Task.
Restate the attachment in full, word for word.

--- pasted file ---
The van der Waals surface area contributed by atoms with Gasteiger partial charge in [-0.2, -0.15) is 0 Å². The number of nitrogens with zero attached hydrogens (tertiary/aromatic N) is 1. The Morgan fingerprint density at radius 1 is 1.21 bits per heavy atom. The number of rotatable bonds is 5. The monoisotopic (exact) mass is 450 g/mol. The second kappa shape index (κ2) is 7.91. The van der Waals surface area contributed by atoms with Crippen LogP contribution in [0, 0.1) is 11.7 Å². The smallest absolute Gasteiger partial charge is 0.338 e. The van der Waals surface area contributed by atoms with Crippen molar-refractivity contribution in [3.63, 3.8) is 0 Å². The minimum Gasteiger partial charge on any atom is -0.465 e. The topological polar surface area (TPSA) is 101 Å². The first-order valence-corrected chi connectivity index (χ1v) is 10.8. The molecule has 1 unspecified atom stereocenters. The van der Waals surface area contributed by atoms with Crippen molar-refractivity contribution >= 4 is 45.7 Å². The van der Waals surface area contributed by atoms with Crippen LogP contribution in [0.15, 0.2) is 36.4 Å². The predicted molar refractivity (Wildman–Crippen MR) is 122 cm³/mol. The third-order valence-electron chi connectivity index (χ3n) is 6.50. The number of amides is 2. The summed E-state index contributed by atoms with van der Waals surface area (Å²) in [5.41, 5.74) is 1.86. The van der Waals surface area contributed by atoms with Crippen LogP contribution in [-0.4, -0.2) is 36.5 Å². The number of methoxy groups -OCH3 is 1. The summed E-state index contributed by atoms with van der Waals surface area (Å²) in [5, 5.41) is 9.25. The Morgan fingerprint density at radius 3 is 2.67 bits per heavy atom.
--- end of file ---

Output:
The van der Waals surface area contributed by atoms with Gasteiger partial charge in [-0.2, -0.15) is 0 Å². The number of nitrogens with zero attached hydrogens (tertiary/aromatic N) is 1. The Morgan fingerprint density at radius 1 is 1.21 bits per heavy atom. The number of rotatable bonds is 5. The monoisotopic (exact) mass is 450 g/mol. The second kappa shape index (κ2) is 7.91. The van der Waals surface area contributed by atoms with Crippen LogP contribution in [0, 0.1) is 11.7 Å². The smallest absolute Gasteiger partial charge is 0.338 e. The van der Waals surface area contributed by atoms with Crippen molar-refractivity contribution in [3.63, 3.8) is 0 Å². The minimum Gasteiger partial charge on any atom is -0.465 e. The topological polar surface area (TPSA) is 101 Å². The first-order valence-corrected chi connectivity index (χ1v) is 10.8. The molecule has 1 unspecified atom stereocenters. The van der Waals surface area contributed by atoms with Crippen molar-refractivity contribution >= 4 is 45.7 Å². The van der Waals surface area contributed by atoms with Crippen LogP contribution in [0.15, 0.2) is 36.4 Å². The predicted molar refractivity (Wildman–Crippen MR) is 122 cm³/mol. The third-order valence-electron chi connectivity index (χ3n) is 6.50. The number of amides is 2. The summed E-state index contributed by atoms with van der Waals surface area (Å²) in [5.41, 5.74) is 1.86. The van der Waals surface area contributed by atoms with Crippen LogP contribution in [-0.4, -0.2) is 36.5 Å². The number of methoxy groups -OCH3 is 1. The summed E-state index contributed by atoms with van der Waals surface area (Å²) in [5, 5.41) is 9.25. The Morgan fingerprint density at radius 3 is 2.67 bits per heavy atom.